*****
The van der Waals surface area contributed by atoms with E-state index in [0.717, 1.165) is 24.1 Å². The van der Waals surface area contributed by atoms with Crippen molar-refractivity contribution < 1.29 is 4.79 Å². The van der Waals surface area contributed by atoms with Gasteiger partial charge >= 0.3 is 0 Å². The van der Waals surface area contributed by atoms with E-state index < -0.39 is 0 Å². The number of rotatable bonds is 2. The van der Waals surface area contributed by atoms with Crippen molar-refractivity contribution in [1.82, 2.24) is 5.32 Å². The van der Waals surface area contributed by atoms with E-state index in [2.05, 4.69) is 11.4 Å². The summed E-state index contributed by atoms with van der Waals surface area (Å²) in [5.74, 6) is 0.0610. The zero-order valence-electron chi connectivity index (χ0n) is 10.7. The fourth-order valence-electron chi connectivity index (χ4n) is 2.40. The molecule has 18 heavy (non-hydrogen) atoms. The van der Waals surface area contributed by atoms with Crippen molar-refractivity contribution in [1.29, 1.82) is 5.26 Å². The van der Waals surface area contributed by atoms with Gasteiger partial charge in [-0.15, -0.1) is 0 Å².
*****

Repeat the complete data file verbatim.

The van der Waals surface area contributed by atoms with E-state index in [0.717, 1.165) is 24.1 Å². The van der Waals surface area contributed by atoms with Crippen molar-refractivity contribution < 1.29 is 4.79 Å². The van der Waals surface area contributed by atoms with Gasteiger partial charge >= 0.3 is 0 Å². The van der Waals surface area contributed by atoms with E-state index < -0.39 is 0 Å². The number of rotatable bonds is 2. The van der Waals surface area contributed by atoms with Crippen molar-refractivity contribution in [1.82, 2.24) is 5.32 Å². The van der Waals surface area contributed by atoms with E-state index in [2.05, 4.69) is 11.4 Å². The summed E-state index contributed by atoms with van der Waals surface area (Å²) in [5.74, 6) is 0.0610. The zero-order valence-electron chi connectivity index (χ0n) is 10.7. The fourth-order valence-electron chi connectivity index (χ4n) is 2.40. The molecule has 18 heavy (non-hydrogen) atoms. The van der Waals surface area contributed by atoms with Crippen molar-refractivity contribution in [1.29, 1.82) is 5.26 Å². The van der Waals surface area contributed by atoms with Gasteiger partial charge in [-0.15, -0.1) is 0 Å².